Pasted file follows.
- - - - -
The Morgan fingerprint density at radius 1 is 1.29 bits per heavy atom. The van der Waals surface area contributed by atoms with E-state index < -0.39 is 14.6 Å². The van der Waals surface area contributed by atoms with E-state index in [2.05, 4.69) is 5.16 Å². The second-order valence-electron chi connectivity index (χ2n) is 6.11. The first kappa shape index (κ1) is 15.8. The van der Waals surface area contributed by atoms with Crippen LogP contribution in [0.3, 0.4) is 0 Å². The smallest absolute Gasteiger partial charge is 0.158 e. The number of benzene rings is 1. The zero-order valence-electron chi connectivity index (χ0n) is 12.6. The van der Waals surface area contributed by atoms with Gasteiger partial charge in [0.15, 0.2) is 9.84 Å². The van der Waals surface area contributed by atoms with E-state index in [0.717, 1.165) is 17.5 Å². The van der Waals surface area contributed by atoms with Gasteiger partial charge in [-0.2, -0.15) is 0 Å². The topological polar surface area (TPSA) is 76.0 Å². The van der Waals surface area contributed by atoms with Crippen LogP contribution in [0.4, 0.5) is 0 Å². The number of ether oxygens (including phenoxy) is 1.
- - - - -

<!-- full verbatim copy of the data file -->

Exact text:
The Morgan fingerprint density at radius 1 is 1.29 bits per heavy atom. The van der Waals surface area contributed by atoms with E-state index < -0.39 is 14.6 Å². The van der Waals surface area contributed by atoms with E-state index in [2.05, 4.69) is 5.16 Å². The second-order valence-electron chi connectivity index (χ2n) is 6.11. The first kappa shape index (κ1) is 15.8. The van der Waals surface area contributed by atoms with Crippen LogP contribution in [0.3, 0.4) is 0 Å². The smallest absolute Gasteiger partial charge is 0.158 e. The number of benzene rings is 1. The zero-order valence-electron chi connectivity index (χ0n) is 12.6. The van der Waals surface area contributed by atoms with Gasteiger partial charge in [0.15, 0.2) is 9.84 Å². The van der Waals surface area contributed by atoms with E-state index in [0.717, 1.165) is 17.5 Å². The van der Waals surface area contributed by atoms with Gasteiger partial charge in [-0.2, -0.15) is 0 Å². The topological polar surface area (TPSA) is 76.0 Å². The van der Waals surface area contributed by atoms with Crippen LogP contribution in [0.4, 0.5) is 0 Å². The number of ether oxygens (including phenoxy) is 1.